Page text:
CACR states that it promotes IPSAS through its participation in Supreme Audit Office meetings. Two of CACR’s Public Sector Committee members are employees of the Ministry of Finance and work to promote IPSAS directly to relevant authorities in the ministry as well as provide comments and proposals to draft legislation.

    CACR also provides the public with information on the latest developments pertaining to IPSAS via its website and magazine.

    Current Status: Sustain

  • SMO 6: Investigation and Discipline

    Under the Act on Auditors of 2009 as amended in 2016, investigation and discipline (I&D) of auditors is performed by the Chamber of Auditors of the Czech Republic (CACR), under the oversight of the Public Audit Oversight Board (PAOB). The PAOB conducts its own proceedings for auditors of public interest entities.

    In line with CACR's internal regulations, the Supervisory Committee conducts investigations while the Disciplinary Committee conducts disciplinary hearings and may issue sanctions. The Supervisory Committee has nine members responsible for monitoring the quality of auditors’ work, compliance with relevant legislation, and CACR’s internal regulations. Upon referrals from the Supervisory Committee, the Disciplinary Committee will hear cases and issue any decisions no later than 30 days from the commencement of the proceeding and may add up to 30 additional days if local inquiries are needed or a case is particularly complex. The PAOB acts as the appeals body when an auditor disagrees with a decision.

    The I&D system has been operational since 2009; and in 2015, 40 cases were heard and resolved.

    CACR completed a self-assessment of its I&D system against SMO 6 requirements and reports that its processes would be fully in line with SMO 6 requirements except that all the members of the Disciplinary Committee are auditors.

    In the next update, CACR is encouraged to indicate specific actions taken to address the identified gap in the I&D system to ensure that the overall system is aligned with the requirements of SMO 6.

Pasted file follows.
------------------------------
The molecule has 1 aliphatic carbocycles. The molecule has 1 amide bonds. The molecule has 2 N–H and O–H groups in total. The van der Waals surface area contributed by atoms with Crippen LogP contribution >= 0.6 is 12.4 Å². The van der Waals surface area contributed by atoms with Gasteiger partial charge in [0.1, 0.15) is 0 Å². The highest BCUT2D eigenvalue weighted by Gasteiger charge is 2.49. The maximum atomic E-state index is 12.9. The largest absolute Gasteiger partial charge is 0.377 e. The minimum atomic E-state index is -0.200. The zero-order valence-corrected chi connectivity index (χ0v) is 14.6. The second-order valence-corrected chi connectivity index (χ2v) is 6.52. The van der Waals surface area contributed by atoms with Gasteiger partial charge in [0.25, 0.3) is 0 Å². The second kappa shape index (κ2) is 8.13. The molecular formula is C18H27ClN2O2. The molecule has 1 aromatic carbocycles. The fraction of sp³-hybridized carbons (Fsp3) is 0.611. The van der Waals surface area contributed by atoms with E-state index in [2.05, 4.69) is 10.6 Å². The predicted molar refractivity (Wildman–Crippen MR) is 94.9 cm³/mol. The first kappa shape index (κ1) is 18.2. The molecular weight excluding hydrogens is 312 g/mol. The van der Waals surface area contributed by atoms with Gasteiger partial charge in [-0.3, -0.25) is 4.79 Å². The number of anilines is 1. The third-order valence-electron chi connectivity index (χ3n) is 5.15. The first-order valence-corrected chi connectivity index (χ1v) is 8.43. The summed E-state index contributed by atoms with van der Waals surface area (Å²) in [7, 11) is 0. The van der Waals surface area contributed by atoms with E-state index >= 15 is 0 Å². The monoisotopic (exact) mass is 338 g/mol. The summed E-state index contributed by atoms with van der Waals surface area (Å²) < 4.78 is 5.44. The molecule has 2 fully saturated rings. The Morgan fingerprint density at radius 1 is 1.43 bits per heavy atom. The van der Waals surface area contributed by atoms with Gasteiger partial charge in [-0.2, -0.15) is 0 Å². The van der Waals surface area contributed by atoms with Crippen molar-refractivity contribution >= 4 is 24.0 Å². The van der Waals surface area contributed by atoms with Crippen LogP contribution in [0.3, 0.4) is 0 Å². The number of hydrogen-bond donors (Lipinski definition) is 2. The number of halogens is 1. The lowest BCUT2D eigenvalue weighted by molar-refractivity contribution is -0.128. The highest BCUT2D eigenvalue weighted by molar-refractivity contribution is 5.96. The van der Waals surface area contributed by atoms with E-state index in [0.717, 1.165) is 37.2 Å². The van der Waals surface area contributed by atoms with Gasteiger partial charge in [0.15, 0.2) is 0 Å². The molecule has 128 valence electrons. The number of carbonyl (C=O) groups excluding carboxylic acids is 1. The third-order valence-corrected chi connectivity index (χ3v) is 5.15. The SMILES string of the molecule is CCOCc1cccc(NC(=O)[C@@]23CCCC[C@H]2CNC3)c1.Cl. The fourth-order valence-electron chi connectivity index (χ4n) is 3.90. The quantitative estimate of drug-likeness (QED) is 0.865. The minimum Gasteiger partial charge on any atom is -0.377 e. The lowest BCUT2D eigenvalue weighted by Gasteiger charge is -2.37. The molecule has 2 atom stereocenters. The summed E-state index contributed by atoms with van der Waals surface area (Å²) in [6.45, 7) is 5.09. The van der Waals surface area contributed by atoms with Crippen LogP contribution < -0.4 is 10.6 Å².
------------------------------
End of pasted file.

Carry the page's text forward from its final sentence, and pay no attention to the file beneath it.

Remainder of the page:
Current Status: Review & Improve

  • SMO 7: International Financial Reporting Standards

    The Ministry of Finance is responsible for the adoption and promulgation of accounting standards in the Czech Republic in accordance with the Accounting Act of 1991 as amended in 2016. EU-endorsed IFRS are required for the preparation of separate and consolidated financial statements of all companies whose securities trade in a regulated market. Companies are also required to keep accounting records in accordance with Czech GAAP for tax purposes or reconcile their IFRS financial statements to Czech GAAP.

    CACR’s activities are predominantly focused on supporting ongoing adoption and implementation of the standards as it has no legal standard-setting authority in this area. Historically CACR participated in meetings of the National Accountancy Council (NAC) and provided comments on proposed changes in the accounting legislation. With the passage of the abovementioned laws, NAC no longer exists however CACR indicates that it will continue to cooperate with the Ministry of Finance to support endorsement of IFRS in Czech accounting legislation.

    CACR reports that it also supports implementation by providing in-person and e-training on IFRS, information on the latest developments related to IFRS through its website and magazine, and guidance publications for its members on how to conduct audits of financial statements in accordance with IFRS. For example, in 2017, CACR organized training on new IFRS 9, 15, and 16. The institute also offers training on the relationship between IFRS and Czech legislation and to familiarize members with most major differences between IFRS and Czech accounting standards.

    Current Status: Sustain


IFAC bears no responsibility for the information provided in the SMO Action Plans prepared by IFAC member organizations. Please see our full Disclaimer for additional information.